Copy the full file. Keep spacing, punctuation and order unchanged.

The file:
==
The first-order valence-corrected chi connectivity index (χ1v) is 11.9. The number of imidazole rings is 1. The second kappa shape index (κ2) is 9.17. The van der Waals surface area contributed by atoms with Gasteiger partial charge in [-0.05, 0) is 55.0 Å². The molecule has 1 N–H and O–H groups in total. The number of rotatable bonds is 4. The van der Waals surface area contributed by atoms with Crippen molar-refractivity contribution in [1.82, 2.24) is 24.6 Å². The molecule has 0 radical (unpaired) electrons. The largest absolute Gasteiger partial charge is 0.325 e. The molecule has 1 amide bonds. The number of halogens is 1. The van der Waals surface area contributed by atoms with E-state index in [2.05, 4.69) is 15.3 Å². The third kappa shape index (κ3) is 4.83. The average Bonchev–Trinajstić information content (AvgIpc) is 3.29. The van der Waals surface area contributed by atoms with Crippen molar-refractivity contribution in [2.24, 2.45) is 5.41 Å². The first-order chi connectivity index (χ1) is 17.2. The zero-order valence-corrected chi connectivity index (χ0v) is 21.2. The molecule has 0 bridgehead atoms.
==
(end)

The first-order valence-corrected chi connectivity index (χ1v) is 11.9. The number of imidazole rings is 1. The second kappa shape index (κ2) is 9.17. The van der Waals surface area contributed by atoms with Gasteiger partial charge in [-0.05, 0) is 55.0 Å². The molecule has 1 N–H and O–H groups in total. The number of rotatable bonds is 4. The van der Waals surface area contributed by atoms with Crippen molar-refractivity contribution in [1.82, 2.24) is 24.6 Å². The molecule has 0 radical (unpaired) electrons. The largest absolute Gasteiger partial charge is 0.325 e. The molecule has 1 amide bonds. The number of halogens is 1. The van der Waals surface area contributed by atoms with E-state index in [2.05, 4.69) is 15.3 Å². The third kappa shape index (κ3) is 4.83. The average Bonchev–Trinajstić information content (AvgIpc) is 3.29. The van der Waals surface area contributed by atoms with Crippen molar-refractivity contribution in [2.24, 2.45) is 5.41 Å². The first-order chi connectivity index (χ1) is 17.2. The zero-order valence-corrected chi connectivity index (χ0v) is 21.2. The molecule has 0 bridgehead atoms.